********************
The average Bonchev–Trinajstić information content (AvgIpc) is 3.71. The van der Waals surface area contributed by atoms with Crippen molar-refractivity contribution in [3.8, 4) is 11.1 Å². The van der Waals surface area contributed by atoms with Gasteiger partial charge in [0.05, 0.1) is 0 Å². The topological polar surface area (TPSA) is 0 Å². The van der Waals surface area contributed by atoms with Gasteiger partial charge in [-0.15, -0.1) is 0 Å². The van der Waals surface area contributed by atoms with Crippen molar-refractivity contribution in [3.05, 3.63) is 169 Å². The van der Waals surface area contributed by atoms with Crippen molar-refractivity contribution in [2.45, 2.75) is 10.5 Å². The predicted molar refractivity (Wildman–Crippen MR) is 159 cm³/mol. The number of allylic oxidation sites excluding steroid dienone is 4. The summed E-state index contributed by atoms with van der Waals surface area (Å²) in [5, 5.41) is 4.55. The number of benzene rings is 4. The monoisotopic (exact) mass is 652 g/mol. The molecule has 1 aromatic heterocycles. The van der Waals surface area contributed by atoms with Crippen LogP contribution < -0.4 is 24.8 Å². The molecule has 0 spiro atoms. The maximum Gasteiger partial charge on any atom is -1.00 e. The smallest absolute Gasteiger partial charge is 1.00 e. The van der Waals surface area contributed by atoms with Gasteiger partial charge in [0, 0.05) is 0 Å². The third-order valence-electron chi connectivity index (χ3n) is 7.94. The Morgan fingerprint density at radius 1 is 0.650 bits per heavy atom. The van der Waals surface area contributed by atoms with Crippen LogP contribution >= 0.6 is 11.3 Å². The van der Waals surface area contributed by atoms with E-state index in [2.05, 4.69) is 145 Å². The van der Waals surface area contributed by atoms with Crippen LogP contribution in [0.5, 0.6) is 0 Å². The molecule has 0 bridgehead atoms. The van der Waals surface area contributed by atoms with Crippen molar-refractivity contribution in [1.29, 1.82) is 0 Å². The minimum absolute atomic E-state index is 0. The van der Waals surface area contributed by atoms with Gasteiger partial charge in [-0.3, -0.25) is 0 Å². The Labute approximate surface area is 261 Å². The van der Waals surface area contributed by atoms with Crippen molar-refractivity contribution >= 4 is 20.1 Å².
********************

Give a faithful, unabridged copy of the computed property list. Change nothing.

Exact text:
The average Bonchev–Trinajstić information content (AvgIpc) is 3.71. The van der Waals surface area contributed by atoms with Crippen molar-refractivity contribution in [3.8, 4) is 11.1 Å². The van der Waals surface area contributed by atoms with Gasteiger partial charge in [0.05, 0.1) is 0 Å². The topological polar surface area (TPSA) is 0 Å². The van der Waals surface area contributed by atoms with Gasteiger partial charge in [-0.15, -0.1) is 0 Å². The van der Waals surface area contributed by atoms with Crippen molar-refractivity contribution in [3.05, 3.63) is 169 Å². The van der Waals surface area contributed by atoms with Crippen molar-refractivity contribution in [2.45, 2.75) is 10.5 Å². The predicted molar refractivity (Wildman–Crippen MR) is 159 cm³/mol. The number of allylic oxidation sites excluding steroid dienone is 4. The summed E-state index contributed by atoms with van der Waals surface area (Å²) in [5, 5.41) is 4.55. The number of benzene rings is 4. The monoisotopic (exact) mass is 652 g/mol. The molecule has 1 aromatic heterocycles. The van der Waals surface area contributed by atoms with Crippen LogP contribution < -0.4 is 24.8 Å². The molecule has 0 spiro atoms. The maximum Gasteiger partial charge on any atom is -1.00 e. The smallest absolute Gasteiger partial charge is 1.00 e. The van der Waals surface area contributed by atoms with Gasteiger partial charge in [0, 0.05) is 0 Å². The third-order valence-electron chi connectivity index (χ3n) is 7.94. The Morgan fingerprint density at radius 1 is 0.650 bits per heavy atom. The van der Waals surface area contributed by atoms with Crippen LogP contribution >= 0.6 is 11.3 Å². The van der Waals surface area contributed by atoms with E-state index in [2.05, 4.69) is 145 Å². The van der Waals surface area contributed by atoms with Crippen LogP contribution in [0.5, 0.6) is 0 Å². The molecule has 0 bridgehead atoms. The van der Waals surface area contributed by atoms with Crippen molar-refractivity contribution in [1.29, 1.82) is 0 Å². The minimum absolute atomic E-state index is 0. The van der Waals surface area contributed by atoms with Gasteiger partial charge in [-0.3, -0.25) is 0 Å². The Labute approximate surface area is 261 Å². The van der Waals surface area contributed by atoms with Crippen molar-refractivity contribution >= 4 is 20.1 Å².